—Eileen Gonzalez, Foreword Reviews
Praise for the Hebrew Edition:
“The most meaningful book ever written here about morals and victimhood. Alongside Primo Levi and Hannah Arendt, it forms a ‘holy trinity.’”
“The book is gutsy, disconcerting, the kind of book it’s hard to break away from until the final page."
—Nahum Barnea, Yedioth Ahronoth
“Sarid performs the most important act that literature can offer us—the story that he has written represents, to the same extent as it creates, what has been and what will be, in a process that enables thought about what there is, but also about what there could be.… The book weaves the sub-plots into its central course with satisfying skill. The various plot lines join together, reverberate and create contacts that it is possible to describe only in musical language.… A slim volume, but it provides a protracted read, and I carry it inside myself and wonder about it.”
—Uri S. Cohen, Haaretz
Praise for the German Edition:
“Perhaps the most important novel about the Holocaust and Holocaust memory to have been written in the last ten years.”
—Bill Niven, The British Association of Holocaust Studies
About the Author:
Yishai Sarid was born and raised in Tel Aviv, Israel in 1965. He is the son of senior politician and journalist Yossi Sarid. Between 1974-1977, he lived with his family in the northern town of Kiryat Shmona, near the Lebanon border. Sarid was recruited to Israeli Army in 1983 and served for 5 years. During his service, he finished the IDF’s officers school and served as an intelligence officer. He studied law at the Hebrew University of Jerusalem. During 1994-1997, he worked for the Government as an Assistant District Attorney in Tel-Aviv, prosecuting criminal cases. Sarid has a Public Administration Master's Degree (MPA) from the Kennedy School of Government at Harvard University (1999). Nowadays he is an active lawyer and arbitrator, practicing mainly civil and administrative law. His law office is located in Tel-Aviv. Alongside his legal career, Sarid writes literature, and so far he has published five novels. Sarid is married to Dr. Racheli Sion-Sarid, a critical care pediatrician, and they have three children.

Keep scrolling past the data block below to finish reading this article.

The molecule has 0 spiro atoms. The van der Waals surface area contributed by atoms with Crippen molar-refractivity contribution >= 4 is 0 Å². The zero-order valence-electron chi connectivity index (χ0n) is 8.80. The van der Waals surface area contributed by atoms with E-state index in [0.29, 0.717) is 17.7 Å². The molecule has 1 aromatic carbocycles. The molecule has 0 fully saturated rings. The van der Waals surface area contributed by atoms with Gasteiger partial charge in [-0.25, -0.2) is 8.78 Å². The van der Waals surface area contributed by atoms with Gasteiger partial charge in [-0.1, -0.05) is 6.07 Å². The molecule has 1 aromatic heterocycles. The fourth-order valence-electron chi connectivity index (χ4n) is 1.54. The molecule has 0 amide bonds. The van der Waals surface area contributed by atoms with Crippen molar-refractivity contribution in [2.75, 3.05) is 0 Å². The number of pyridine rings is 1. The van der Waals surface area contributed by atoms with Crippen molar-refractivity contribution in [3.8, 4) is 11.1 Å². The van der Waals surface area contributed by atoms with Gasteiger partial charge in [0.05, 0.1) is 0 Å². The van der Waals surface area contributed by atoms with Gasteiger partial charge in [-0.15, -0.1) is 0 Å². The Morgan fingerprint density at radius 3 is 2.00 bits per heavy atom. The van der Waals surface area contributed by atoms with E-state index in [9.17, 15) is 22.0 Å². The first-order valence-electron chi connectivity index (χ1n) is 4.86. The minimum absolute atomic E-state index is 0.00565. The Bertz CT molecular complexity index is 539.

About the Translator:
Yardenne Greenspan is a writer and Hebrew translator. She has an MFA from Columbia University and is a regular blogger for Ploughshares. She has worked with authors such as Amir Gutfreund, Yirmi Pinkus, Alex Epstein, Shimon Adaf, and Etgar Keret. Her work has appeared in The New Yorker, Haaretz, Guernica, Literary Hub, Blunderbuss, Apogee, The Massachusetts Review, Asymptote, and Words Without Borders, among other publications.
In this scathing, ruminative tale of a historian turned guide to concentration camps, Sharid (The Third) considers the way Israel deals with the Holocaust. The unnamed narrator leaves his family behind for months at a time to lead tours for Israeli high school students, soldiers, and dignitaries at concentration camps in Poland. Poland is shabby and depressing, but Auschwitz, he says, always impresses: "The branding does its job." The narrator's story is framed as a letter to his boss about an incident he was involved in during a tour, when he punched a guest, and the letter becomes a record of a breakdown, an impassioned consideration of memory and its risks, and a critique of Israel's use of the Holocaust to shape national identity. Why, he wonders, do he and the students find themselves admiring the Nazis? Why is it so easy to scapegoat the Polish no heroes, certainly, but not the masterminds either? And why do the students wrap themselves in Israeli flags and sing the national anthem at Auschwitz? The narrator turns over these questions as family responsibilities pull him back to Israel. Sharid's unrelenting examination of how narratives of the Holocaust are shaped makes for much more than the average confessional tale.